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Faustus is born to a common family in Rhodes, Germany. In his maturity, while living with relatives in Wittenberg, he studies theology and becomes a doctor as well. However, Faustus is so swollen with conceit that, like Daedalus, the ancient Greek inventor, he strives too far, becoming glutted with learning. He conspires with the Devil and falls, accursed to Hell.

At the outset of his downward path, Doctor Faustus finds himself complete master of three fields of knowledge—medicine, law, and theology. As a medical doctor, he achieves huge success and great renown. After obtaining good health for his patients, he faces no challenge except achieving immortality for them. He concludes that law is nothing but an elaborate moneymaking scheme. He thinks that only theology remains, but that it leads to a blind alley. He knows that the reward of sin is death and that no one can say that he or she is without sin; all people, guilty of sin, consequently die.

Necromancy, or black magic, greatly attracts Faustus. Universal power would be within his reach, the whole world would be at his command, and emperors would lie at his feet, if he could become a magician. Summoning his servant, Wagner, Faustus orders him to contact Valdes and Cornelius, believing they could teach him their black arts.

The Good Angel and the Evil Angel each try to persuade Faustus. Faustus is in no mood to listen to the Good Angel. He exults over the prospects of his forthcoming adventures. He will get gold from India, pearls from the oceans, tasty delicacies from faraway places; he will read strange philosophies, cull from foreign kings their secrets, control Germany with his power, reform public schools, and perform many other fabulous deeds. Eager to acquire knowledge of the black arts, he departs to study with Valdes and Cornelius. Before long the scholars of Wittenberg begin to notice the doctor’s prolonged absence. Learning from Wagner of his master’s unhallowed pursuits, the scholars lament the fate of the famous doctor.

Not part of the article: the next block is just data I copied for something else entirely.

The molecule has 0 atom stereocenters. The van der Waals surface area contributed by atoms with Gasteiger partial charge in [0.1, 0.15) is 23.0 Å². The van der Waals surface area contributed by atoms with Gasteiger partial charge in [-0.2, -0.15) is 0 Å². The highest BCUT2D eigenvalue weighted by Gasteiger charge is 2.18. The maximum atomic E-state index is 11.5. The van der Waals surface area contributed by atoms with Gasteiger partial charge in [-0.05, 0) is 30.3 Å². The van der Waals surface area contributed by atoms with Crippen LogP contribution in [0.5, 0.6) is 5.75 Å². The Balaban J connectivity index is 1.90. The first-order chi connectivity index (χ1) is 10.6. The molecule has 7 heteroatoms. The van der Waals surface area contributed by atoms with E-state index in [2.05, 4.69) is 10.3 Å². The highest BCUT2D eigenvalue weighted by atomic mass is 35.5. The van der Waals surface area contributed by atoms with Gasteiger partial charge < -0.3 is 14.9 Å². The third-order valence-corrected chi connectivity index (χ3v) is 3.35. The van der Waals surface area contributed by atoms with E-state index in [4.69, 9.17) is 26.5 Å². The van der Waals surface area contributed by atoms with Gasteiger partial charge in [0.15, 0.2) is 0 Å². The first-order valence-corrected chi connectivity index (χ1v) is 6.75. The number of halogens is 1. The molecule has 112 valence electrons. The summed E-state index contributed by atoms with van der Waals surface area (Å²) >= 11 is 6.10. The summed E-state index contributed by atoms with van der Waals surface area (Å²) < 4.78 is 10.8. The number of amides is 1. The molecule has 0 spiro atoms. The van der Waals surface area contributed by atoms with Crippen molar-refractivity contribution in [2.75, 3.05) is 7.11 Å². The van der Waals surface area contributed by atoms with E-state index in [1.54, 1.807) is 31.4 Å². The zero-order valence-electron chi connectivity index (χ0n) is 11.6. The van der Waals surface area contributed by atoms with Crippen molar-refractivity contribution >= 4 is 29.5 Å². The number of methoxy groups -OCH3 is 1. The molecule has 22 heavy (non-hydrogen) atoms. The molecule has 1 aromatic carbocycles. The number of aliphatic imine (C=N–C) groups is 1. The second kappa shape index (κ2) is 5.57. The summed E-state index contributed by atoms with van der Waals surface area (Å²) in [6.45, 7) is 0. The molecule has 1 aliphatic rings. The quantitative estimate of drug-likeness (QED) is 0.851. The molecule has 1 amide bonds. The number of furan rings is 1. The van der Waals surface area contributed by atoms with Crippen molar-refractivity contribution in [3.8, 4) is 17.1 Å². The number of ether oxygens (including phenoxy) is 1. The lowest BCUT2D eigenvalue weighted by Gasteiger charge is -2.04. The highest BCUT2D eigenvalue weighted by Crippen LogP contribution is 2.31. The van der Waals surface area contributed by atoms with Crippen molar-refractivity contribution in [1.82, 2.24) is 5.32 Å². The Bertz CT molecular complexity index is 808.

Faustus’s first act of magic is to summon Mephostophilis. At the sight of the ugly Devil, he orders Mephostophilis to assume the shape of a Franciscan friar. The docile obedience of Mephostophilis elates Faustus the magician, but Mephostophilis explains that magic has limits in the Devil’s kingdom. Mephostophilis claims that he does not actually appear at Faustus’s behest but comes, as he will to any other person, because Faustus curses Christ and abjures the Scriptures. Whenever someone is on the verge of being damned, the Devil will appear.

Interested in the nature of Lucifer, Faustus questions Mephostophilis about his master, the fallen angel, and about Hell, Lucifer’s domain. Mephostophilis is cagey. He claims that the fallen spirits, being deprived of the glories of Heaven, find the whole world to be Hell. Even Mephostophilis urges Faustus to give up his scheme. Faustus, however, scorns the warning, saying that he will surrender his soul to Lucifer if the fallen angel will give to Faustus twenty-four years of voluptuous ease, with Mephostophilis attending him.

While Faustus indulges in an intellectual dispute concerning the relative merits of God and the Devil, the Good Angel and the Evil Angel, symbolic of Faustus’s inner conflict, appear once again, each attempting to persuade him. The result is that Faustus is more determined than ever to continue his course.

Mephostophilis returns to assure Faustus that Lucifer is agreeable to the bargain, which must be sealed in Faustus’s blood. When Faustus tries to sign his name, however, his blood congeals, and Mephostophilis has to warm the liquid by fire. Significantly, the words “Fly, man” appear in Latin on Faustus’s arm. When Faustus questions Mephostophilis about the nature of Hell, the Devil claims that Hell has no limits for the damned. Intoxicated by his new status, Faustus disclaims any belief in an afterlife. In this way, he assures himself that his contract with Lucifer...

(The entire page is 1,044 words.)

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